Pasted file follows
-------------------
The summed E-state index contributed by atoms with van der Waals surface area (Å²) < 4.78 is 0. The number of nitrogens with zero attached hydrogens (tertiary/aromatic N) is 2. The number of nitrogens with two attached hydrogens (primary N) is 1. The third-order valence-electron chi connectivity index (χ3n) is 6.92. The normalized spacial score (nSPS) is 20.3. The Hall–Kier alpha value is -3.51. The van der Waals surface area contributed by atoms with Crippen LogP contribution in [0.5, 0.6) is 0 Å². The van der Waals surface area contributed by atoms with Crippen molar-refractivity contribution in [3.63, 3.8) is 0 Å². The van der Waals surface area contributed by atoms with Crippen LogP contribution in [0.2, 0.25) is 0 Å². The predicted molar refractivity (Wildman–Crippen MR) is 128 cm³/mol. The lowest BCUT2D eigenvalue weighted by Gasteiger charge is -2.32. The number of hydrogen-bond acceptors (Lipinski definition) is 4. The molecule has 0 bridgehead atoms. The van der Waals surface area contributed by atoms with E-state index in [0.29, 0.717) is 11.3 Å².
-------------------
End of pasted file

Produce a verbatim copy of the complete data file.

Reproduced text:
The summed E-state index contributed by atoms with van der Waals surface area (Å²) < 4.78 is 0. The number of nitrogens with zero attached hydrogens (tertiary/aromatic N) is 2. The number of nitrogens with two attached hydrogens (primary N) is 1. The third-order valence-electron chi connectivity index (χ3n) is 6.92. The normalized spacial score (nSPS) is 20.3. The Hall–Kier alpha value is -3.51. The van der Waals surface area contributed by atoms with Crippen LogP contribution in [0.5, 0.6) is 0 Å². The van der Waals surface area contributed by atoms with Crippen molar-refractivity contribution in [3.63, 3.8) is 0 Å². The van der Waals surface area contributed by atoms with Crippen LogP contribution in [0.2, 0.25) is 0 Å². The predicted molar refractivity (Wildman–Crippen MR) is 128 cm³/mol. The lowest BCUT2D eigenvalue weighted by Gasteiger charge is -2.32. The number of hydrogen-bond acceptors (Lipinski definition) is 4. The molecule has 0 bridgehead atoms. The van der Waals surface area contributed by atoms with E-state index in [0.29, 0.717) is 11.3 Å².